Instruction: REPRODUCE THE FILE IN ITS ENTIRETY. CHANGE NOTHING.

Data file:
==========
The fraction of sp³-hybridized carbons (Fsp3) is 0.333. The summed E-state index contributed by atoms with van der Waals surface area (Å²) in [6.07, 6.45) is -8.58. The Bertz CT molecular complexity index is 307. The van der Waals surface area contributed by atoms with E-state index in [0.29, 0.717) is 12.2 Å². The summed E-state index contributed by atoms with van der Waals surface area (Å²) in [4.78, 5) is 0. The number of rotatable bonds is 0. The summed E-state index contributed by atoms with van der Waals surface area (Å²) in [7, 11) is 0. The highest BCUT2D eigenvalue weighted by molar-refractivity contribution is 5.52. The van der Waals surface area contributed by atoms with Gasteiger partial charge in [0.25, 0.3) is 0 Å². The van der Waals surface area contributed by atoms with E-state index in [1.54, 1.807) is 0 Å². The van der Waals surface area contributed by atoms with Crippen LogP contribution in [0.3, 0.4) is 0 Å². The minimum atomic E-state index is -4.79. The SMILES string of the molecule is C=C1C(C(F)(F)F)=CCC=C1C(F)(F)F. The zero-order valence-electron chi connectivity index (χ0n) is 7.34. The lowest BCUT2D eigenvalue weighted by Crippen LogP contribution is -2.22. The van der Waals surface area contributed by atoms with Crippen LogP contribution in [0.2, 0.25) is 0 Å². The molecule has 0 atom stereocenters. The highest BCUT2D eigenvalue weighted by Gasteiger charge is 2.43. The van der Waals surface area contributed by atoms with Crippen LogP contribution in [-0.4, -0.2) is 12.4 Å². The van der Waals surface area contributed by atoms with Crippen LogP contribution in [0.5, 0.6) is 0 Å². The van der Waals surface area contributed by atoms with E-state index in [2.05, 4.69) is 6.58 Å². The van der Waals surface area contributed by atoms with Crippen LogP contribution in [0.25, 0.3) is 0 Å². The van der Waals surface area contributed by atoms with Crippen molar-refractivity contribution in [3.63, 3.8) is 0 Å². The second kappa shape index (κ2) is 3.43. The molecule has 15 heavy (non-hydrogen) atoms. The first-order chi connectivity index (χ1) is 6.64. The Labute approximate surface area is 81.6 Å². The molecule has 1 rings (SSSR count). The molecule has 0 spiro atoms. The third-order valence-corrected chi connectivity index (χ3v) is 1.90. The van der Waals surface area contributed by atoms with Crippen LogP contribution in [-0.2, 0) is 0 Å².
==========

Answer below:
The fraction of sp³-hybridized carbons (Fsp3) is 0.333. The summed E-state index contributed by atoms with van der Waals surface area (Å²) in [6.07, 6.45) is -8.58. The Bertz CT molecular complexity index is 307. The van der Waals surface area contributed by atoms with E-state index in [0.29, 0.717) is 12.2 Å². The summed E-state index contributed by atoms with van der Waals surface area (Å²) in [4.78, 5) is 0. The number of rotatable bonds is 0. The summed E-state index contributed by atoms with van der Waals surface area (Å²) in [7, 11) is 0. The highest BCUT2D eigenvalue weighted by molar-refractivity contribution is 5.52. The van der Waals surface area contributed by atoms with Gasteiger partial charge in [0.25, 0.3) is 0 Å². The van der Waals surface area contributed by atoms with E-state index in [1.54, 1.807) is 0 Å². The van der Waals surface area contributed by atoms with Crippen LogP contribution in [0.3, 0.4) is 0 Å². The minimum atomic E-state index is -4.79. The SMILES string of the molecule is C=C1C(C(F)(F)F)=CCC=C1C(F)(F)F. The zero-order valence-electron chi connectivity index (χ0n) is 7.34. The lowest BCUT2D eigenvalue weighted by Crippen LogP contribution is -2.22. The van der Waals surface area contributed by atoms with Crippen LogP contribution in [0.2, 0.25) is 0 Å². The molecule has 0 atom stereocenters. The highest BCUT2D eigenvalue weighted by Gasteiger charge is 2.43. The van der Waals surface area contributed by atoms with Crippen LogP contribution in [-0.4, -0.2) is 12.4 Å². The van der Waals surface area contributed by atoms with Crippen LogP contribution in [0.5, 0.6) is 0 Å². The van der Waals surface area contributed by atoms with E-state index in [2.05, 4.69) is 6.58 Å². The van der Waals surface area contributed by atoms with Crippen LogP contribution in [0.25, 0.3) is 0 Å². The van der Waals surface area contributed by atoms with Crippen molar-refractivity contribution in [3.63, 3.8) is 0 Å². The second kappa shape index (κ2) is 3.43. The molecule has 15 heavy (non-hydrogen) atoms. The first-order chi connectivity index (χ1) is 6.64. The Labute approximate surface area is 81.6 Å². The molecule has 1 rings (SSSR count). The molecule has 0 spiro atoms. The third-order valence-corrected chi connectivity index (χ3v) is 1.90. The van der Waals surface area contributed by atoms with Crippen LogP contribution in [-0.2, 0) is 0 Å².